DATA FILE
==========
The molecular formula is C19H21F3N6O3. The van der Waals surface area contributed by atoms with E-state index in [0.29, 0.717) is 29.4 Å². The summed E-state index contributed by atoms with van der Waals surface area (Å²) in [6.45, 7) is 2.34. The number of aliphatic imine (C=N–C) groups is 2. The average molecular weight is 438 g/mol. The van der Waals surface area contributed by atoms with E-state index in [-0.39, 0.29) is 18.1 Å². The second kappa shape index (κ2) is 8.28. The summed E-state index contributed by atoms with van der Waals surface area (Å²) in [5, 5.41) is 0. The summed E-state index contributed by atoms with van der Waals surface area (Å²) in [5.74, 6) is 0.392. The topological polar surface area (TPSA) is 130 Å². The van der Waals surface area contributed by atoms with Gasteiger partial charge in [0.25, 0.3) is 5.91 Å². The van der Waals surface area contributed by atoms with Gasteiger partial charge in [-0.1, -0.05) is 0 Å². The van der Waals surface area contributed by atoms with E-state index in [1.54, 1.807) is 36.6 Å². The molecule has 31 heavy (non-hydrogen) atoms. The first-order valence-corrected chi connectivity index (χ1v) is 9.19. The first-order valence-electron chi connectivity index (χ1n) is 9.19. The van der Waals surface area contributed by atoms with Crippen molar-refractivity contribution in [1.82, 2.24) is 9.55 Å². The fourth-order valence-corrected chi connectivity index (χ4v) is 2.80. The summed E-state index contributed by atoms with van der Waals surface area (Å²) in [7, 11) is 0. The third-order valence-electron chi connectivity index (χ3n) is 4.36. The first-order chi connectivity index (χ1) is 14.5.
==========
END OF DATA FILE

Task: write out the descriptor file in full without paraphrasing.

The molecular formula is C19H21F3N6O3. The van der Waals surface area contributed by atoms with E-state index in [0.29, 0.717) is 29.4 Å². The summed E-state index contributed by atoms with van der Waals surface area (Å²) in [6.45, 7) is 2.34. The number of aliphatic imine (C=N–C) groups is 2. The average molecular weight is 438 g/mol. The van der Waals surface area contributed by atoms with E-state index in [-0.39, 0.29) is 18.1 Å². The second kappa shape index (κ2) is 8.28. The summed E-state index contributed by atoms with van der Waals surface area (Å²) in [5, 5.41) is 0. The summed E-state index contributed by atoms with van der Waals surface area (Å²) in [5.74, 6) is 0.392. The topological polar surface area (TPSA) is 130 Å². The van der Waals surface area contributed by atoms with Gasteiger partial charge in [0.25, 0.3) is 5.91 Å². The van der Waals surface area contributed by atoms with Gasteiger partial charge in [-0.1, -0.05) is 0 Å². The van der Waals surface area contributed by atoms with E-state index in [1.54, 1.807) is 36.6 Å². The molecule has 31 heavy (non-hydrogen) atoms. The first-order valence-corrected chi connectivity index (χ1v) is 9.19. The first-order valence-electron chi connectivity index (χ1n) is 9.19. The van der Waals surface area contributed by atoms with Crippen molar-refractivity contribution in [1.82, 2.24) is 9.55 Å². The fourth-order valence-corrected chi connectivity index (χ4v) is 2.80. The summed E-state index contributed by atoms with van der Waals surface area (Å²) in [7, 11) is 0. The third-order valence-electron chi connectivity index (χ3n) is 4.36. The first-order chi connectivity index (χ1) is 14.5.